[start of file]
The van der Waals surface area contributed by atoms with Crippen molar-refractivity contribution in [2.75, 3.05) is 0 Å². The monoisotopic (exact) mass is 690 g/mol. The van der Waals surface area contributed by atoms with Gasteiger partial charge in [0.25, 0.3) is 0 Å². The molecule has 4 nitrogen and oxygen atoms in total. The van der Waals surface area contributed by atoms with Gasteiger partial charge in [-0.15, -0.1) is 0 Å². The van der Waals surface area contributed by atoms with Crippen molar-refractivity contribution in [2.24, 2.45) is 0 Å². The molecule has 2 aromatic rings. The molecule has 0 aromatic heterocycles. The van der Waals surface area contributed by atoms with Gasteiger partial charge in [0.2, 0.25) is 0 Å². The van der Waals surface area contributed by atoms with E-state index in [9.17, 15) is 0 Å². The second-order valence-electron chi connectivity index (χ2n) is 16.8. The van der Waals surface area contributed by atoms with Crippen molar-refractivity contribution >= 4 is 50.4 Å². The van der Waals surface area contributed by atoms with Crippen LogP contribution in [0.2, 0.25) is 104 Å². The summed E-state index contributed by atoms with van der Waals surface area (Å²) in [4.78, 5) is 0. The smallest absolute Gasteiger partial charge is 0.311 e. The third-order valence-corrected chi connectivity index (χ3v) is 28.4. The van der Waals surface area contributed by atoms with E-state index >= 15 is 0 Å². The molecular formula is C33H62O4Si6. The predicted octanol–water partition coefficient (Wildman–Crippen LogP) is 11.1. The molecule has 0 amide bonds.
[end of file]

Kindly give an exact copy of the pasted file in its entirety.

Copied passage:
The van der Waals surface area contributed by atoms with Crippen molar-refractivity contribution in [2.75, 3.05) is 0 Å². The monoisotopic (exact) mass is 690 g/mol. The van der Waals surface area contributed by atoms with Gasteiger partial charge in [0.25, 0.3) is 0 Å². The molecule has 4 nitrogen and oxygen atoms in total. The van der Waals surface area contributed by atoms with Gasteiger partial charge in [-0.15, -0.1) is 0 Å². The van der Waals surface area contributed by atoms with Crippen molar-refractivity contribution in [2.24, 2.45) is 0 Å². The molecule has 2 aromatic rings. The molecule has 0 aromatic heterocycles. The van der Waals surface area contributed by atoms with Gasteiger partial charge in [0.2, 0.25) is 0 Å². The van der Waals surface area contributed by atoms with E-state index in [9.17, 15) is 0 Å². The second-order valence-electron chi connectivity index (χ2n) is 16.8. The van der Waals surface area contributed by atoms with Crippen molar-refractivity contribution >= 4 is 50.4 Å². The van der Waals surface area contributed by atoms with Crippen LogP contribution in [0.2, 0.25) is 104 Å². The summed E-state index contributed by atoms with van der Waals surface area (Å²) in [4.78, 5) is 0. The smallest absolute Gasteiger partial charge is 0.311 e. The third-order valence-corrected chi connectivity index (χ3v) is 28.4. The van der Waals surface area contributed by atoms with E-state index >= 15 is 0 Å². The molecular formula is C33H62O4Si6. The predicted octanol–water partition coefficient (Wildman–Crippen LogP) is 11.1. The molecule has 0 amide bonds.